Moles are not only unsightly, but they can cause some serious damage to the aesthetics of your garden.
On the positive side, moles aerate the soil and eat up destructive insects. But if you need to rid your garden of moles before they do extensive damage, here’s what you’ll need to know.
Trying natural remedies can be difficult and time-consuming so in this article, we will discuss all your options and provide an effective solution to rid your garden of moles permanently ish.
In a rush then use our table of contents below to jump to the section of most interest.
Table of Contents
What are moles?
Moles are small, furry carnivorous mammals with long claws that live in the ground. They come out of their underground tunnels and eat earthworms, eat insects or your precious garden plants at night time.
Moles need to eat around half their body weight every day, so if they are limited for food they’ll be digging more surface holes to maximize their chances of trapping prey.
The body of a mole typically measures up to six inches, with a one-inch tail. They have short cylindrical bodies, soft black-grey fur that hides their small eyes, broad shoulders, spade-like feet and pink hairless snouts.
Not to be confused with Voles
Voles mouse-like critters with fur like a mouse but the body of a small rodent. Voles usually average 5-8 inches in length and are known for their teeth that resemble orange peels. These opportunists will often go through previously established mole tunnels making it easy to spot an access point from the ground level – they’ll leave diamonds shaped entrance holes 2-3 inches in diameter.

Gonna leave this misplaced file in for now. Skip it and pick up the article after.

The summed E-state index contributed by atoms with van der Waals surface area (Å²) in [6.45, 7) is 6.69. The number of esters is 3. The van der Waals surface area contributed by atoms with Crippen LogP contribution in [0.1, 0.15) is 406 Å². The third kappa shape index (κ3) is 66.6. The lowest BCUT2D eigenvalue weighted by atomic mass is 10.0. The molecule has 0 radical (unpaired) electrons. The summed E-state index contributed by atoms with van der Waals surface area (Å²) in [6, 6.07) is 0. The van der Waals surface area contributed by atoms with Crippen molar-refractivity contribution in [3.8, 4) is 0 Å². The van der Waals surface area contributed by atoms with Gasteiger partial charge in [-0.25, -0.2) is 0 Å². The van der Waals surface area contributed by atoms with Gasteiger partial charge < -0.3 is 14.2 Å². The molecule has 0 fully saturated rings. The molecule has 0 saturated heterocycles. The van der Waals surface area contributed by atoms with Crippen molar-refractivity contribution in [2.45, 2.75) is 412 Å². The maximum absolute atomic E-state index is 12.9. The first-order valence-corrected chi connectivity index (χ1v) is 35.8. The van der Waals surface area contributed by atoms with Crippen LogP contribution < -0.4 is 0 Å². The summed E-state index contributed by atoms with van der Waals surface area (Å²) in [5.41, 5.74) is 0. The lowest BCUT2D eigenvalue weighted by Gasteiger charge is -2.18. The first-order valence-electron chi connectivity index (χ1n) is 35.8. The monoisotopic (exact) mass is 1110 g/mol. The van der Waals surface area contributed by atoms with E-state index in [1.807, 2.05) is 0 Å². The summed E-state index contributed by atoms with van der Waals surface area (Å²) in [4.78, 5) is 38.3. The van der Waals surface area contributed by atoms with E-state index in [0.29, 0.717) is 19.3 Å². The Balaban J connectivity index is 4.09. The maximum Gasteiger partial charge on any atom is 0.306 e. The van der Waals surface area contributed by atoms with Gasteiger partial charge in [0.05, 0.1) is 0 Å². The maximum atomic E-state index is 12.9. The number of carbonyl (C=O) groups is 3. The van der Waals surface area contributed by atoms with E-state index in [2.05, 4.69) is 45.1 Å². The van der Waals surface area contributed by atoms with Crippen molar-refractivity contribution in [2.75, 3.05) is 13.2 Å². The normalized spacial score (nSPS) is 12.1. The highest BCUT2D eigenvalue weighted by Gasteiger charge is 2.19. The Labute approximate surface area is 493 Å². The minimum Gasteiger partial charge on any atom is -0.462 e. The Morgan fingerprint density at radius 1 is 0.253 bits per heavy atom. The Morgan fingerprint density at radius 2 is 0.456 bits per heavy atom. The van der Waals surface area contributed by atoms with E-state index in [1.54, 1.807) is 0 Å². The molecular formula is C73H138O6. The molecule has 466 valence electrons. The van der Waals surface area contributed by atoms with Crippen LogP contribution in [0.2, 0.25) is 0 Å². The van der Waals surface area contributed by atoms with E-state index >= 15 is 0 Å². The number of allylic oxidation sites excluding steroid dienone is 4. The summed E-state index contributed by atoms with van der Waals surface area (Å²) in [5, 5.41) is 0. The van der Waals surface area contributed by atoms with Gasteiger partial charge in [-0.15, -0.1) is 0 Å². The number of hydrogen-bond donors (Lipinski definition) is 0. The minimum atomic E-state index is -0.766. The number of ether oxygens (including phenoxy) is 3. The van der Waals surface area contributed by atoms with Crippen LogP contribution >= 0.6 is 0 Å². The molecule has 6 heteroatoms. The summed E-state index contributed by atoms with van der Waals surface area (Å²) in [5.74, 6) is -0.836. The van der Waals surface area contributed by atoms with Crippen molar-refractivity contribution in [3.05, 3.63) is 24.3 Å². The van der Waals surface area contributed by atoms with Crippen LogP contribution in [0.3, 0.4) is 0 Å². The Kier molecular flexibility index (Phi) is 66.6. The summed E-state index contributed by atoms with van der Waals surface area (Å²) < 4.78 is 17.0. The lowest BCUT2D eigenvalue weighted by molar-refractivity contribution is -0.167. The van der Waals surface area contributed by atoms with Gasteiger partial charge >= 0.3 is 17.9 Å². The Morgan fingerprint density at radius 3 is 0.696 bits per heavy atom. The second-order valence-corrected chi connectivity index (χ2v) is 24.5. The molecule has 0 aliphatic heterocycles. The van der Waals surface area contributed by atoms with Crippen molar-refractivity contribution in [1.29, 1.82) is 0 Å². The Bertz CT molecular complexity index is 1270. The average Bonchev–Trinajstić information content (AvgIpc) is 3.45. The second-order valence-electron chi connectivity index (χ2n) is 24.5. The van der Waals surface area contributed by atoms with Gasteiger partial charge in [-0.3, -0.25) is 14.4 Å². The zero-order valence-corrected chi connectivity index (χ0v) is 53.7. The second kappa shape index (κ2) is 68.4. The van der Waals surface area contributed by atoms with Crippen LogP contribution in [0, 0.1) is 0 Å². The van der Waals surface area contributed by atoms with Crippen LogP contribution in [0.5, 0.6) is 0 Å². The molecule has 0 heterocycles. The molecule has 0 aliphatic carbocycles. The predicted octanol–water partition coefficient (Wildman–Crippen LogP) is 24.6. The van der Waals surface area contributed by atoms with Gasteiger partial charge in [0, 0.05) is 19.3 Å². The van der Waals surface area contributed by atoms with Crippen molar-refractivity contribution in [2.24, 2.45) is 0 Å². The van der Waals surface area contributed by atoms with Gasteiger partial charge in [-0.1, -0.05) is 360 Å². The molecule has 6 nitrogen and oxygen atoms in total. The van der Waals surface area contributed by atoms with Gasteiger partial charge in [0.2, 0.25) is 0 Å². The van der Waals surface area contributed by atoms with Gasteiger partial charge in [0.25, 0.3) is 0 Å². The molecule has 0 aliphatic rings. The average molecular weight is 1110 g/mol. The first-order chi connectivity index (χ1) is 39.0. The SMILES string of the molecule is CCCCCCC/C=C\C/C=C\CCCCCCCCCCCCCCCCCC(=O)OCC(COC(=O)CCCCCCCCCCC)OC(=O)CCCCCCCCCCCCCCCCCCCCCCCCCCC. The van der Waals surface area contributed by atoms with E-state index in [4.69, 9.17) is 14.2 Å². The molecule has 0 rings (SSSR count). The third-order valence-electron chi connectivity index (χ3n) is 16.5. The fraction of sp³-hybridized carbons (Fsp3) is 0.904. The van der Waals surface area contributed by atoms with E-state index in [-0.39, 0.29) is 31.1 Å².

One easy way to distinguish the difference is by the diet of each animal. Moles “M” are meat-eaters and their diet consists of insect, grubs, and earthworms. Voles “V”, on the other hand, are vegetarians who eat leaves shoots or roots of plants.
Are Moles A Pest?
Moles are not generally a pest like other garden pests such as slugs, moths or snails.
But because they dig large tunnels and often create molehills in your flower beds, lawns or borders; it’s easy to see why you might want to get rid of them before they do more damage.
Not only can that spoil the look of your garden but it will also affect its ability to grow healthy plants. Moles eat invertebrates from the soil and leave behind fertile soil when finished with their diet which is great for flowers and vegetables!
How to know if you have a mole infestation
Moles can be a pest because they make large tunnels in your garden and create molehills, which leaves soil exposed to the elements.
When you suspect moles are in your garden take note of any holes or tunnelling activities. Moles will often leave behind (molehills) dirt piles on top of their burrows that look like small hills.
If the ground is raised up with furrow marks around it then this could also indicate there’s been some digging going on from below!
How to get rid of moles
Some would say that moles are harmless and you should let them be. If you are like me and take pride in getting your lawn in perfect condition with lovely stripes the last thing you want is to see raised ridges of unsightly soil. Below we will look at some options from humane deterrents to mole traps that will kill moles. I have tried them all and we give you my opinion at the end.